October presented several significant risk events which have passed without major incident, fostering some newfound optimism for global markets. The avoidance of a ‘no deal Brexit’ combined with a ’phase 1 Trade Deal’ moving towards signing have diminished some of the major chaotic risk outcomes, however further challenges remain. We await to see the result of the general elections in the UK for the next twists and turns in the 3+ year Brexit saga, and remain sceptical that material progress is being made around Trade. But alas, risk markets have moved higher, breaking out of well-defined ranges generating strong performance in a melt up rally.

Global data remains very weak, but some stabilisation noted

The macroeconomic data environment remains extremely weak on an outright basis, but some stabilisation of data has occurred. Current data is as weak as the environment prior to the GFC, and yet equity markets are breaking out to new record highs, showing little concern for possible capital damage. Central Banks continue to cut interest rates the world over, providing pre-accommodation to help economies cushion the blows of the previous rate hiking cycles combined with the confidence zapping U.S./China trade war.

More rate cuts delivered, hurting cash returns for savers, now pause and assess is likely into year-end for Central Bankers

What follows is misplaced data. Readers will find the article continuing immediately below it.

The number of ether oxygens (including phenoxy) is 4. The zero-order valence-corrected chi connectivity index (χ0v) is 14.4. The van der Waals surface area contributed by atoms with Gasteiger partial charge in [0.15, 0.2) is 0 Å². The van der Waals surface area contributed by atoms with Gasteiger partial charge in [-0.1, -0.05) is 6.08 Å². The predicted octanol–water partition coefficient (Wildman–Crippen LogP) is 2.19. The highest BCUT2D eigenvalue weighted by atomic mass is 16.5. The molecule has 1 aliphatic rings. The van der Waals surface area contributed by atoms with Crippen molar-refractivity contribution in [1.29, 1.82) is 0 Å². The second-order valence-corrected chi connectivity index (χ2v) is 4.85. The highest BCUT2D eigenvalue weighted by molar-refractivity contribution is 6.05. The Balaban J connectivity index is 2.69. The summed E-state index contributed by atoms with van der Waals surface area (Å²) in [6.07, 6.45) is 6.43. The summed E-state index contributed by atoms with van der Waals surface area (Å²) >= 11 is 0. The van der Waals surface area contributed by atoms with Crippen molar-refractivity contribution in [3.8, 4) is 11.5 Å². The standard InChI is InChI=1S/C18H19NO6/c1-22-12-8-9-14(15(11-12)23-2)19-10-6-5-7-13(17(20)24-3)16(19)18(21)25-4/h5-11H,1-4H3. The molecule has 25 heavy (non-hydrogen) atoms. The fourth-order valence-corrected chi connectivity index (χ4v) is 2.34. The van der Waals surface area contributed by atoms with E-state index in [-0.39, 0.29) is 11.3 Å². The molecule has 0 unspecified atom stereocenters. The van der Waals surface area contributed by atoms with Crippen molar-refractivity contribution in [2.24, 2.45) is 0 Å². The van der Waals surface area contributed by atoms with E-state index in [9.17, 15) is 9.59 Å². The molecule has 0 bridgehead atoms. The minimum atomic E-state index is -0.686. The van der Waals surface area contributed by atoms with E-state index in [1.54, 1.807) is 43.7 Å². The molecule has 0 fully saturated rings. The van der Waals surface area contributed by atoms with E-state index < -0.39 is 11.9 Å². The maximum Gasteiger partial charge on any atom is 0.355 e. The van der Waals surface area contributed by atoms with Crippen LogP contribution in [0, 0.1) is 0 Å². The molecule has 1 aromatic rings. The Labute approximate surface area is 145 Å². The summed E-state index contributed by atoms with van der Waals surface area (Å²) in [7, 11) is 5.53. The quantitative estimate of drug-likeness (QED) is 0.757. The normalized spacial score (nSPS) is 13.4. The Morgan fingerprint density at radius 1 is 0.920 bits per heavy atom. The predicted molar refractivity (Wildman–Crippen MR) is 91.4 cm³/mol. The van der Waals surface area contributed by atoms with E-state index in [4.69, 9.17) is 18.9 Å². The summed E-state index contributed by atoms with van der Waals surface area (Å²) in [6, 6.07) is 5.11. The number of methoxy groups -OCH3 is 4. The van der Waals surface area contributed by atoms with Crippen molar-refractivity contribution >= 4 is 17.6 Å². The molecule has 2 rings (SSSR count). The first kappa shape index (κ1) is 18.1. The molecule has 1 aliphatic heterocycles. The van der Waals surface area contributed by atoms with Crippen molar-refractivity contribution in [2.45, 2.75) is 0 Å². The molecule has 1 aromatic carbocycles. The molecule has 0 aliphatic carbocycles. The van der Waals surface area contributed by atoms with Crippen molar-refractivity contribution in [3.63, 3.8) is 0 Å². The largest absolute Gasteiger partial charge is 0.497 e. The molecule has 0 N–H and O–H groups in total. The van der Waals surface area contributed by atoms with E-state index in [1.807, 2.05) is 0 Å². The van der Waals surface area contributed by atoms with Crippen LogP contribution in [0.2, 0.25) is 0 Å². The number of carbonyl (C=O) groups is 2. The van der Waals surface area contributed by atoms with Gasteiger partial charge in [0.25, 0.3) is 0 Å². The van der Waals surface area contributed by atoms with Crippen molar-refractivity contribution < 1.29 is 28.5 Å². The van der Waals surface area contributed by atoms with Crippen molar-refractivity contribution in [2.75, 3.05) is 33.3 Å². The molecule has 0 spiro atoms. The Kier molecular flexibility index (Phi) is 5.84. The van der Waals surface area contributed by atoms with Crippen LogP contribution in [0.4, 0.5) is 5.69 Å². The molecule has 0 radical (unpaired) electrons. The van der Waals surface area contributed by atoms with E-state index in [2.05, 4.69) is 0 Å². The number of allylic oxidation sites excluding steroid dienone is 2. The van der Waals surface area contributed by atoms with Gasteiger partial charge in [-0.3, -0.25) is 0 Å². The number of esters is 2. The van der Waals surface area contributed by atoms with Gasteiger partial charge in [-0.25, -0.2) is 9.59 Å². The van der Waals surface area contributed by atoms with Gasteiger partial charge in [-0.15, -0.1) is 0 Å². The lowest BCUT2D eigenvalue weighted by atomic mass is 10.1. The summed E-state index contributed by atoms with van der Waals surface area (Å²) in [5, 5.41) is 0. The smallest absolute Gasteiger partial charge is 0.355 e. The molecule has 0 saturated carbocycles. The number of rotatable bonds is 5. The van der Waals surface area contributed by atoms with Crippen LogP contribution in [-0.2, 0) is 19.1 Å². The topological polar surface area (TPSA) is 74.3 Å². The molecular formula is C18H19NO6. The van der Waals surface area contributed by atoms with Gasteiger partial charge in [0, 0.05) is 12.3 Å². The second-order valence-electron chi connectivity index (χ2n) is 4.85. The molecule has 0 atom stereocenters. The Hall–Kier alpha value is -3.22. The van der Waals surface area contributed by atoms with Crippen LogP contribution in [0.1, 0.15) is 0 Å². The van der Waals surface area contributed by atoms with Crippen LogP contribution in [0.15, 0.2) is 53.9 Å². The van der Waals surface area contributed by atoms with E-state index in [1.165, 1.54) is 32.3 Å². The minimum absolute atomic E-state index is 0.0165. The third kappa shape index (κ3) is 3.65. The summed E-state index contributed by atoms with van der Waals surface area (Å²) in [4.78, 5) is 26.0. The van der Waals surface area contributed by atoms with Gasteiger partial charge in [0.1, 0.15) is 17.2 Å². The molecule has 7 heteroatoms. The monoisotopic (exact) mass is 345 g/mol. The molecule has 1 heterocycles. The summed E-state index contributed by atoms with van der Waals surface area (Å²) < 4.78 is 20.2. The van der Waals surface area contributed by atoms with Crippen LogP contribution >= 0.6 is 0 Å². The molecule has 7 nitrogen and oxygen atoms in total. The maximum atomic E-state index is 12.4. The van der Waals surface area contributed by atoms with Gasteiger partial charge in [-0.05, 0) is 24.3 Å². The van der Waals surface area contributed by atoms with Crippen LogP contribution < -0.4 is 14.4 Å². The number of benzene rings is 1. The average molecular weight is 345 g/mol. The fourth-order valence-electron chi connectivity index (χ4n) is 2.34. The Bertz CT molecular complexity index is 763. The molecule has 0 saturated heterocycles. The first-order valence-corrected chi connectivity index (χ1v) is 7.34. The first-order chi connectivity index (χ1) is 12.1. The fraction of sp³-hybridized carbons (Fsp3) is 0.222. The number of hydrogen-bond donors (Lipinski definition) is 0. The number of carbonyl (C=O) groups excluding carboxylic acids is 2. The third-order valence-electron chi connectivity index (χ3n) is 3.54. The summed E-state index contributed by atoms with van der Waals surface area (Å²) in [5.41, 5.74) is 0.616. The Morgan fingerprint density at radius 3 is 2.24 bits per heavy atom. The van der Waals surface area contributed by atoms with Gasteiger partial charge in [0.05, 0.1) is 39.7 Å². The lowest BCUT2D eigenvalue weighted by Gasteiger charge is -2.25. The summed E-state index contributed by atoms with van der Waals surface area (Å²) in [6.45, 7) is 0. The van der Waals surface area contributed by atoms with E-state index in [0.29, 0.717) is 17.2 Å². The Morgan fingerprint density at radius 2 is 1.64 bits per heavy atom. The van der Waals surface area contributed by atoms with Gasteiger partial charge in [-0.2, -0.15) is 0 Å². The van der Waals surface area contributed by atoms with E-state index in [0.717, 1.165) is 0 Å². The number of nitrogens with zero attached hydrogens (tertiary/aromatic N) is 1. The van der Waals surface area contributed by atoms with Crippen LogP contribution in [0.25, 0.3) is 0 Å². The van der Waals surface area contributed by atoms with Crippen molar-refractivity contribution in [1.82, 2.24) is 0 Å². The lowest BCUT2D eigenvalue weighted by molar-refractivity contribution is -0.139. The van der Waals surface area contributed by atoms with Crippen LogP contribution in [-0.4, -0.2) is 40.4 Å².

Both here and abroad, 2019 has seen the delivery of interest rate cuts to spur weakening economies forward and extend the economic cycles since the GFC. Cash returns in the developed world are mainly below 1.00% except for the U.S. (although the U.S. is currently actively cutting interest rates). With the outlook brightening a little with regard to Brexit and the trade war, we believe that Central Bankers will move to a pause and assess period to see if market-based optimism translates into economic activity.

We believe that additional rates cuts will ultimately be delivered in 2020, but with only a few months now remaining, Central Bankers will wish to keep their small amount of stimulus powder dry.

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David James

No deal Brexit was merely posturing by the UK Govt as a big, albeit a very termite ridden, stick threat. No deal was highly unlikely to eventuate due to the political self-destruction it would entail. The Govts own paper detailing the risks involved from a 'clean' break from the EU (Project Yellowhammer) highlighted dire consequences from shortages of food, petrol and vital medicines to major immediate manufacturing shutdowns due to JIT inventory deficiencies. Traders should have recognised no deal was never likely and the £ was oversold. The Brexit game is an open wound that will not be solved anytime soon. The ‘deal’ negotiated by the current PM is merely the end of the beginning. It is a withdrawal agreement – not close to an FTA. No party is likely to win a majority in the current election = another hung, paralysed parliament. Expect, against the Tories wishes, another referendum. What a wild, self-inflicted mess!

David James

Happy to put a coffee on it Harry! I bet hung parliment vs your Johnson majority. The Torries don't have a majority now > they will lose seats in the south east (to the Lib Dems) and probably their Scotland MPs (to the SNP). Will they gain enough seats in the north from Labour to more than offset? I doubt it. But Farage will likely be the key to their northern success. Put a reminder in the phone for 13 Dec